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Boyd v. Department of Institutions and Agencies
Decided: January 15, 1974.
NORMA BOYD, APPELLANT,
DEPARTMENT OF INSTITUTIONS AND AGENCIES, DIVISION OF PUBLIC WELFARE, RESPONDENT
Handler, Meanor and Kole.
This is an appeal from a decision of the Division of Public Welfare denying appellant's claim for benefits.
On April 4, 1972 appellant's husband informed her that he had applied for assistance under the Aid to Families of the Working Poor program (AFWP). The husband deserted her and their children shortly thereafter. Appellant claims that she called the Essex County Welfare Board concerning her nonreceipt of AFWP funds and was assured that her check was in the mail. In fact, no application had been made. There was evidence adduced below that another family with the same surname had made a similar application and the possibility surfaced that confusion resulting from this fact led to the erroneous information appellant claims to have received.
Appellant had borrowed $500 to pay outstanding bills. She claims that in reliance upon the representation that her AFWP check was on the way, she made only a token payment on her Public Service bill with the result that her utilities were cut off. She says that had she known that no AFWP check would be forthcoming, she would have paid Public Service and prevented the shutoff. She claims that the Essex County Welfare Board is estopped from denying her AFWP benefits.
There is no allegation that the asserted misrepresentation concerning the AFWP payment was other than an innocent one. In light of this plus the general reluctance to apply estoppel against governmental agencies, Summer Cottagers' Ass'n of Cape May v. City of Cape May, 19 N.J. 493 (1955), we find the refusal below to honor the estoppel argument to be free from error.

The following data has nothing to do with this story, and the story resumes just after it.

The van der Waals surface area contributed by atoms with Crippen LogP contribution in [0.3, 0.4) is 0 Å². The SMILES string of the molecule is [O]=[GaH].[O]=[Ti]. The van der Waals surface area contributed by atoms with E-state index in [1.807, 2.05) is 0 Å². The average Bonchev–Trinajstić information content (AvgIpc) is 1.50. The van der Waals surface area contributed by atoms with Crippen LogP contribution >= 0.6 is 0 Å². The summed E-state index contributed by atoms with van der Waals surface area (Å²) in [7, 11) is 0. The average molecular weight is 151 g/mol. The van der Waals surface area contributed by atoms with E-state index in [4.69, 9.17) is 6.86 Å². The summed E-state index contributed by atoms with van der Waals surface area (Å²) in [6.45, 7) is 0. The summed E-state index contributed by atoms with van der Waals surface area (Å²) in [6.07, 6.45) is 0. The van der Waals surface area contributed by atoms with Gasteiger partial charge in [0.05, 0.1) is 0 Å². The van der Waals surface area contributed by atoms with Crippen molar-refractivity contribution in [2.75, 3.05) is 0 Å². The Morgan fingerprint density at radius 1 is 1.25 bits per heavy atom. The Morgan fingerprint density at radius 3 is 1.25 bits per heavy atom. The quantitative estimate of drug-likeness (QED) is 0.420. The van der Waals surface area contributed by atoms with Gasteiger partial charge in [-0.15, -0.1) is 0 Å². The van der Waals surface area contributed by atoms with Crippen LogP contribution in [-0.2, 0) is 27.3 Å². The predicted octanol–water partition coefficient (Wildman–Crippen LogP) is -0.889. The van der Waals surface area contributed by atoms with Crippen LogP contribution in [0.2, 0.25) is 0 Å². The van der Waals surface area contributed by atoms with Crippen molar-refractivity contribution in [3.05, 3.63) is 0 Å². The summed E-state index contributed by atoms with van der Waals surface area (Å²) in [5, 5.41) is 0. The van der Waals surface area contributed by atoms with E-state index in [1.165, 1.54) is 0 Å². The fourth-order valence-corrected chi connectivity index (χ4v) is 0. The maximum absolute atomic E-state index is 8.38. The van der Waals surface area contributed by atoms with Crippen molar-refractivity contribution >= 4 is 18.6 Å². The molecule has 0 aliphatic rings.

On April 24, 1972 appellant applied for benefits under the Aid to Families with Dependent Children program (AFDC) and has been receiving such benefits since the date. In the alternative, she claims that her need for funds with which to pay her Public Service bill qualifies her for emergency assistance under N.J.A.C. 10:82-12.11. (It might be noted that appellant's utilities have long since been restored.) This regulation governs the supply of emergency assistance, but requires that the emergency be one for which the applicant had no advance opportunity to plan to meet. N.J.A.C. 10:82-12.11(c). Deeming the recognized inevitability of utility bills to present an expense for which ample advance planning was afforded, the claim for emergency assistance was denied.
Appellant counters with the assertion that the above New Jersey regulation conflicts with 42 U.S.C.A. § 606(e)(1) which defines "emergency assistance," and upon this premise argues that the New Jersey regulation must give way. We have no quarrel with the conclusion if the premise is accurate, but find this not to be so. We do not read the federal statute as attempting an exclusive definition of the term
"emergency" for all situations under which emergency assistance may be provided. Rather we think the New Jersey regulation refines the term according to its general common sense understanding.
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